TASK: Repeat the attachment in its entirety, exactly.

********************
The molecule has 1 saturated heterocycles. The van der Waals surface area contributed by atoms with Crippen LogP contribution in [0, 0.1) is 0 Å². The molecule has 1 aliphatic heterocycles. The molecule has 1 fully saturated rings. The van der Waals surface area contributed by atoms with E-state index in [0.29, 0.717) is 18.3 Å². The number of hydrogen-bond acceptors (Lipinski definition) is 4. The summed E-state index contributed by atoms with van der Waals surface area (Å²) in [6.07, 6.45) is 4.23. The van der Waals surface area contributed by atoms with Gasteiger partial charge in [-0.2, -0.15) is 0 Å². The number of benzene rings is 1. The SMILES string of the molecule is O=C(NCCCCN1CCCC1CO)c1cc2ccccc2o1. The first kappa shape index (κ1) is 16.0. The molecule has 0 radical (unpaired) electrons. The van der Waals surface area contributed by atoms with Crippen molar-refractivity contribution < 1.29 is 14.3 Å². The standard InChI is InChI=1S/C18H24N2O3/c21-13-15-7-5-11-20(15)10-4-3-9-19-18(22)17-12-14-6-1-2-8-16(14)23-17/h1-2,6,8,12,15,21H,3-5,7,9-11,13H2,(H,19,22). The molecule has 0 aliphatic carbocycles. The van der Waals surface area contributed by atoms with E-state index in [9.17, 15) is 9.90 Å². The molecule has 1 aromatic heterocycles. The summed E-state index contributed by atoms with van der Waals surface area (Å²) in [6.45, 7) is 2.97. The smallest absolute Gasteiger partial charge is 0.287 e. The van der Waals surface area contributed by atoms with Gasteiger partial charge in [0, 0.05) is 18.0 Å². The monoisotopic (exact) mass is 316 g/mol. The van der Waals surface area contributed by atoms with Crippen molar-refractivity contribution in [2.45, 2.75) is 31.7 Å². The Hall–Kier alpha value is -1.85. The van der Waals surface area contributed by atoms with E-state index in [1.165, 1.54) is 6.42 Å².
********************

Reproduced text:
The molecule has 1 saturated heterocycles. The van der Waals surface area contributed by atoms with Crippen LogP contribution in [0, 0.1) is 0 Å². The molecule has 1 aliphatic heterocycles. The molecule has 1 fully saturated rings. The van der Waals surface area contributed by atoms with E-state index in [0.29, 0.717) is 18.3 Å². The number of hydrogen-bond acceptors (Lipinski definition) is 4. The summed E-state index contributed by atoms with van der Waals surface area (Å²) in [6.07, 6.45) is 4.23. The van der Waals surface area contributed by atoms with Gasteiger partial charge in [-0.2, -0.15) is 0 Å². The number of benzene rings is 1. The SMILES string of the molecule is O=C(NCCCCN1CCCC1CO)c1cc2ccccc2o1. The first kappa shape index (κ1) is 16.0. The molecule has 0 radical (unpaired) electrons. The van der Waals surface area contributed by atoms with Crippen molar-refractivity contribution < 1.29 is 14.3 Å². The standard InChI is InChI=1S/C18H24N2O3/c21-13-15-7-5-11-20(15)10-4-3-9-19-18(22)17-12-14-6-1-2-8-16(14)23-17/h1-2,6,8,12,15,21H,3-5,7,9-11,13H2,(H,19,22). The molecule has 0 aliphatic carbocycles. The van der Waals surface area contributed by atoms with E-state index in [9.17, 15) is 9.90 Å². The molecule has 1 aromatic heterocycles. The summed E-state index contributed by atoms with van der Waals surface area (Å²) in [6.45, 7) is 2.97. The smallest absolute Gasteiger partial charge is 0.287 e. The van der Waals surface area contributed by atoms with Gasteiger partial charge in [0, 0.05) is 18.0 Å². The monoisotopic (exact) mass is 316 g/mol. The van der Waals surface area contributed by atoms with Crippen molar-refractivity contribution in [2.45, 2.75) is 31.7 Å². The Hall–Kier alpha value is -1.85. The van der Waals surface area contributed by atoms with E-state index in [1.165, 1.54) is 6.42 Å².